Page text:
Good Morning Vietnam is a terrific movie and the source of numerous quotes any fan can recall at an instant. One of my favorite lines, the biggest gem in the mine, is the following. Adrian Cronauer, when asked by his superior officer what was the significance of “three up and three down” on his uniform, responded:
“End of an inning?”
That’s sort of how I feel about steroids. In a slow time for baseball (no, the possible destinations of Johnny Damon does not count as news), there came the shocking (shocking I tell you!!) admission from Mark McGwire that yes, he did in fact use steroids. Did you jump up and down in anger? Scream “I told you so!” to the TV? Did you, Cardinals fans, quietly mumble “I want my summer of ’98 back…”? Or was your response somewhat similar to my own:
Perusing the internet for a while on the subject leads to one of two kinds of articles, mostly. Sure there is the occasional rant about how McGwire “cheated the game” or some such nonsense. But for the most part people were either saying “Duh – of course he did” or “Why is he admitting this now?”
It’s that second question that intrigues me. Yeah, I get it. Steroids are bad. They mess up your body, causing everything from shrinking testicles and baldness to high blood pressure and liver tumors. In children steroids can stunt muscular and skeletal growth. Yep, they’re bad. But doesn’t it seem odd that McGwire would lie to Congress about using steroids, but tell the truth just as he is about to get another job in baseball (as the Cardinals’ hitting coach)?
Why do we care so much about baseball players taking them? What about football players? Shawn Merriman got a four game suspension for testing positive – he’s an all-star caliber player, and not many people even remember that he tested positive. Barry Bonds, Rafael Palmiero and Mark McGwire, on the other hand, are seen as sports demons, the personification of evil in athletics. I believe that part of this outrage is the hallowed baseball statistics – no one gives a crap about Guillermo Mota testing positive, because no one has any idea who he is. But McGwire? Saved baseball after labor strife and broke the single-season home run record, a record that has been romanticized in sports as perhaps the greatest record in athletics (a status once reserved for the heavyweight champion of the world in boxing, but I digress). So that romance is shattered, stolen by a cheating liar. Maybe the other part is that baseball players have not expressed extreme remorse over their actions. No hypocrisy there at all – as Rob Neyer so eloquently points out.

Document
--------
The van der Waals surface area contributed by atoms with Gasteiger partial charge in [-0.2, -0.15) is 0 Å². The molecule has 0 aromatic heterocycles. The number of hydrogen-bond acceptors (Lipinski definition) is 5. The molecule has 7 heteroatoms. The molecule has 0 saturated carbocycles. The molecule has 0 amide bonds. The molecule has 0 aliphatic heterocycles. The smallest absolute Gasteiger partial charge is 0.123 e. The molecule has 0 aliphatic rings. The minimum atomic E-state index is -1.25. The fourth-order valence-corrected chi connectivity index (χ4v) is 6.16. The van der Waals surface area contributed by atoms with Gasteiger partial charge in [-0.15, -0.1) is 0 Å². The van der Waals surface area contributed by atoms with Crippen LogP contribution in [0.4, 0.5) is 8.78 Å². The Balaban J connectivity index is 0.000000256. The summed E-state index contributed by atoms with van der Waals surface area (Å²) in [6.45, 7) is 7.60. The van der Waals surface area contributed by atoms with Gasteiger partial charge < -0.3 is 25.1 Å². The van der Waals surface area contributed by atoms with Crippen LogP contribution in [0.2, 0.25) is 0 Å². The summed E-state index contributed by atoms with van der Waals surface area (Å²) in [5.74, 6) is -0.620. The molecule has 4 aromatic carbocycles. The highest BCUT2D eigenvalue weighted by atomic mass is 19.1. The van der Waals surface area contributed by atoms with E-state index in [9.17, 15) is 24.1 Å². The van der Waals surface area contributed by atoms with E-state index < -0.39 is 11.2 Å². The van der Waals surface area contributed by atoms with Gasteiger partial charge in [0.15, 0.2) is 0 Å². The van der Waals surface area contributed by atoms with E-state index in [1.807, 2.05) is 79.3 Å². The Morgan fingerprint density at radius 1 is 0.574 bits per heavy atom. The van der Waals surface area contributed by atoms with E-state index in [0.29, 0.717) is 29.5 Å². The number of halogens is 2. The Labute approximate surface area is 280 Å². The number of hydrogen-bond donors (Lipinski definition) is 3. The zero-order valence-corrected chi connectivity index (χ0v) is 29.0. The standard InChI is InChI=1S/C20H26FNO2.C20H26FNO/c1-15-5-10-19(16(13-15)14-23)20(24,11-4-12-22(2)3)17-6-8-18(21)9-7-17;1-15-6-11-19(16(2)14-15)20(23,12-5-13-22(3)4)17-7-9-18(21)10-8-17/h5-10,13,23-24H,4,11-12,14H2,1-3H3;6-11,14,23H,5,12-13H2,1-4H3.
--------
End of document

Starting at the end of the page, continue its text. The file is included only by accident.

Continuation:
I suppose I simply am a terrible person for lacking the proper moral outrage for McGwire’s actions. I just can’t. There’s an old baseball adage goes something like “If you ain’t cheatin’ then you ain’t tryin’”. Despite the fact that apparently they did not know how to speak the King’s English when this adage was first spoken, which is sure to spark Some Guy’s ire, it has endured. Why now is the ubiquitous cheating an intolerable stain in baseball? Like Neyer says, pretty much all of us would have done the same thing. In my view, it’s like being morally outraged by the thief who steals bread for his starving family, among an entire cadre of theives.
When it was first revealed that steroids were a prevalent part of baseball some said the game as we knew it was at an end. That was nonsense. The history of the game of baseball is like a game itself, and the steroid era was a bad inning. But it wasn’t the LAST inning. Hopefully as more information is made public about steroid use we will see an end of the fear-mongering and moral outrage spewed by media types. Hopefully, eventually, we will see the steroid inning in our pasttime's legacy come to a close, as if a Mariano Rivera cutter caught the inside corner for strike three.